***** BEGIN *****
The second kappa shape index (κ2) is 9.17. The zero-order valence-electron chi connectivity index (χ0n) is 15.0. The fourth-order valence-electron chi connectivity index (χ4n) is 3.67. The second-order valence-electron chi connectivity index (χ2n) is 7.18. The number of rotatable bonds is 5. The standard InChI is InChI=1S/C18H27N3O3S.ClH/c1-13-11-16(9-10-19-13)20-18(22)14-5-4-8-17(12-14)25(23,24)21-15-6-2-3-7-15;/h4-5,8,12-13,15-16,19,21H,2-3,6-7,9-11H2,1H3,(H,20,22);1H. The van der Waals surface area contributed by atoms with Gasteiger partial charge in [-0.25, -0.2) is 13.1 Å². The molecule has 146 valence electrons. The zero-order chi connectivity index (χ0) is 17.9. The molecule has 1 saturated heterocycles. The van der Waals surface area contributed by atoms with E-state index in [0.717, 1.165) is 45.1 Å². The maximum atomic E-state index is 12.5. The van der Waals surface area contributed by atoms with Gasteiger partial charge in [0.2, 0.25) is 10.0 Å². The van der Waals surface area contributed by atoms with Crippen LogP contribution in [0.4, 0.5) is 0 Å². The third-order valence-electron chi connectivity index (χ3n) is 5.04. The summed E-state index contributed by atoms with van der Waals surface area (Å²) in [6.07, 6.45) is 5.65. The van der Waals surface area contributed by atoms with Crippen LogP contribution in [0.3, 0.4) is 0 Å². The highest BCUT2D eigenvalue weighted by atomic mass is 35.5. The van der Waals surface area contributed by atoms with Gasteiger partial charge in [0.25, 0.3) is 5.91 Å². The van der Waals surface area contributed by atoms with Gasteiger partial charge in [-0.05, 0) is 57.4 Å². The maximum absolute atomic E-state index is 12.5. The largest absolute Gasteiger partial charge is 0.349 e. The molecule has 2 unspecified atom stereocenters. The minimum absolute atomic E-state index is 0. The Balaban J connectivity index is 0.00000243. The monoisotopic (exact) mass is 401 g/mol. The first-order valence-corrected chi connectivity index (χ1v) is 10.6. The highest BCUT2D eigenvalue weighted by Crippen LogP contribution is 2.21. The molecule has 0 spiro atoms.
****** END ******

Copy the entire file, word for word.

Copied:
The second kappa shape index (κ2) is 9.17. The zero-order valence-electron chi connectivity index (χ0n) is 15.0. The fourth-order valence-electron chi connectivity index (χ4n) is 3.67. The second-order valence-electron chi connectivity index (χ2n) is 7.18. The number of rotatable bonds is 5. The standard InChI is InChI=1S/C18H27N3O3S.ClH/c1-13-11-16(9-10-19-13)20-18(22)14-5-4-8-17(12-14)25(23,24)21-15-6-2-3-7-15;/h4-5,8,12-13,15-16,19,21H,2-3,6-7,9-11H2,1H3,(H,20,22);1H. The van der Waals surface area contributed by atoms with Gasteiger partial charge in [-0.25, -0.2) is 13.1 Å². The molecule has 146 valence electrons. The zero-order chi connectivity index (χ0) is 17.9. The molecule has 1 saturated heterocycles. The van der Waals surface area contributed by atoms with E-state index in [0.717, 1.165) is 45.1 Å². The maximum atomic E-state index is 12.5. The van der Waals surface area contributed by atoms with Gasteiger partial charge in [0.2, 0.25) is 10.0 Å². The van der Waals surface area contributed by atoms with Crippen LogP contribution in [0.4, 0.5) is 0 Å². The third-order valence-electron chi connectivity index (χ3n) is 5.04. The summed E-state index contributed by atoms with van der Waals surface area (Å²) in [6.07, 6.45) is 5.65. The van der Waals surface area contributed by atoms with Crippen LogP contribution in [0.3, 0.4) is 0 Å². The highest BCUT2D eigenvalue weighted by atomic mass is 35.5. The van der Waals surface area contributed by atoms with Gasteiger partial charge in [0.25, 0.3) is 5.91 Å². The van der Waals surface area contributed by atoms with Gasteiger partial charge in [-0.05, 0) is 57.4 Å². The maximum absolute atomic E-state index is 12.5. The largest absolute Gasteiger partial charge is 0.349 e. The molecule has 2 unspecified atom stereocenters. The minimum absolute atomic E-state index is 0. The Balaban J connectivity index is 0.00000243. The monoisotopic (exact) mass is 401 g/mol. The first-order valence-corrected chi connectivity index (χ1v) is 10.6. The highest BCUT2D eigenvalue weighted by Crippen LogP contribution is 2.21. The molecule has 0 spiro atoms.